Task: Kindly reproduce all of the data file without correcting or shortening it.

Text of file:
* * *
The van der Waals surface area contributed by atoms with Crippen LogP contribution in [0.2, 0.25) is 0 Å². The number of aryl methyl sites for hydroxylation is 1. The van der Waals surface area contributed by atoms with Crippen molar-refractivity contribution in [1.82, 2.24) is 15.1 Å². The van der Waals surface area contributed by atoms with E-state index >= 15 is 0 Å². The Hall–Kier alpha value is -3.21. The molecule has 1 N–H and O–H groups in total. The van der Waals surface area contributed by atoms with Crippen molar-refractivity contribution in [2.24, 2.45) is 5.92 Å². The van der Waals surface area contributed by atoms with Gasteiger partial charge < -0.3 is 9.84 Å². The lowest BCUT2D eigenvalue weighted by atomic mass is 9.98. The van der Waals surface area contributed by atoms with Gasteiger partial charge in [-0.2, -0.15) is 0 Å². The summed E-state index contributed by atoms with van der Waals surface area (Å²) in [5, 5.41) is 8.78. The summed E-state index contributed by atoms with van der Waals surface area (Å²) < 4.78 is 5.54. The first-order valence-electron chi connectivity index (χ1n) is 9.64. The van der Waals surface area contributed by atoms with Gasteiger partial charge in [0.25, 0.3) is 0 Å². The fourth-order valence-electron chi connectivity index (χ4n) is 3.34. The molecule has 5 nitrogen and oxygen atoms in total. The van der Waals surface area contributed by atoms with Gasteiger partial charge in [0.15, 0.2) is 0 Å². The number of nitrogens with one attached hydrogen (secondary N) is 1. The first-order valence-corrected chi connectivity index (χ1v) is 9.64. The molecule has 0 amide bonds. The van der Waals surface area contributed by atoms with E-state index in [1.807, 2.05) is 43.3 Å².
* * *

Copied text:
The van der Waals surface area contributed by atoms with Crippen LogP contribution in [0.2, 0.25) is 0 Å². The number of aryl methyl sites for hydroxylation is 1. The van der Waals surface area contributed by atoms with Crippen molar-refractivity contribution in [1.82, 2.24) is 15.1 Å². The van der Waals surface area contributed by atoms with E-state index >= 15 is 0 Å². The Hall–Kier alpha value is -3.21. The molecule has 1 N–H and O–H groups in total. The van der Waals surface area contributed by atoms with Crippen molar-refractivity contribution in [2.24, 2.45) is 5.92 Å². The van der Waals surface area contributed by atoms with Gasteiger partial charge < -0.3 is 9.84 Å². The lowest BCUT2D eigenvalue weighted by atomic mass is 9.98. The van der Waals surface area contributed by atoms with Gasteiger partial charge in [-0.2, -0.15) is 0 Å². The summed E-state index contributed by atoms with van der Waals surface area (Å²) in [5, 5.41) is 8.78. The summed E-state index contributed by atoms with van der Waals surface area (Å²) < 4.78 is 5.54. The first-order valence-electron chi connectivity index (χ1n) is 9.64. The van der Waals surface area contributed by atoms with Gasteiger partial charge in [0.25, 0.3) is 0 Å². The fourth-order valence-electron chi connectivity index (χ4n) is 3.34. The molecule has 5 nitrogen and oxygen atoms in total. The van der Waals surface area contributed by atoms with Gasteiger partial charge in [0.15, 0.2) is 0 Å². The number of nitrogens with one attached hydrogen (secondary N) is 1. The first-order valence-corrected chi connectivity index (χ1v) is 9.64. The molecule has 0 amide bonds. The van der Waals surface area contributed by atoms with E-state index in [1.807, 2.05) is 43.3 Å².